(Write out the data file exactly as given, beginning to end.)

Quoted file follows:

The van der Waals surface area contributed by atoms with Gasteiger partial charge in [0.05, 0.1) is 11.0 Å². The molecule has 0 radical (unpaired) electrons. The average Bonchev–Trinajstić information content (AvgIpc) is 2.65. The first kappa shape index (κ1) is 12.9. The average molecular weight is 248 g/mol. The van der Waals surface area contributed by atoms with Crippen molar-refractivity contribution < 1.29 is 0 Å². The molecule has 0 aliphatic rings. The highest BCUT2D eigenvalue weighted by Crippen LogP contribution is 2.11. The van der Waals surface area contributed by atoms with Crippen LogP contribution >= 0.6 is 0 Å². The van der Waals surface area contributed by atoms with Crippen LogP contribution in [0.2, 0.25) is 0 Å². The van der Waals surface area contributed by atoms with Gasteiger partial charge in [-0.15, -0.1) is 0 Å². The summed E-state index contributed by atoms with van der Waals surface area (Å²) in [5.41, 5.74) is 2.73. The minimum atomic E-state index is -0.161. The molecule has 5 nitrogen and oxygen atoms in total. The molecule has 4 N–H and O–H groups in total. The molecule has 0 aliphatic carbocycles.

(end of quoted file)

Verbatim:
The van der Waals surface area contributed by atoms with Gasteiger partial charge in [0.05, 0.1) is 11.0 Å². The molecule has 0 radical (unpaired) electrons. The average Bonchev–Trinajstić information content (AvgIpc) is 2.65. The first kappa shape index (κ1) is 12.9. The average molecular weight is 248 g/mol. The van der Waals surface area contributed by atoms with Crippen molar-refractivity contribution < 1.29 is 0 Å². The molecule has 0 aliphatic rings. The highest BCUT2D eigenvalue weighted by Crippen LogP contribution is 2.11. The van der Waals surface area contributed by atoms with Crippen LogP contribution >= 0.6 is 0 Å². The van der Waals surface area contributed by atoms with Crippen LogP contribution in [0.2, 0.25) is 0 Å². The van der Waals surface area contributed by atoms with Gasteiger partial charge in [-0.15, -0.1) is 0 Å². The summed E-state index contributed by atoms with van der Waals surface area (Å²) in [5.41, 5.74) is 2.73. The minimum atomic E-state index is -0.161. The molecule has 5 nitrogen and oxygen atoms in total. The molecule has 4 N–H and O–H groups in total. The molecule has 0 aliphatic carbocycles.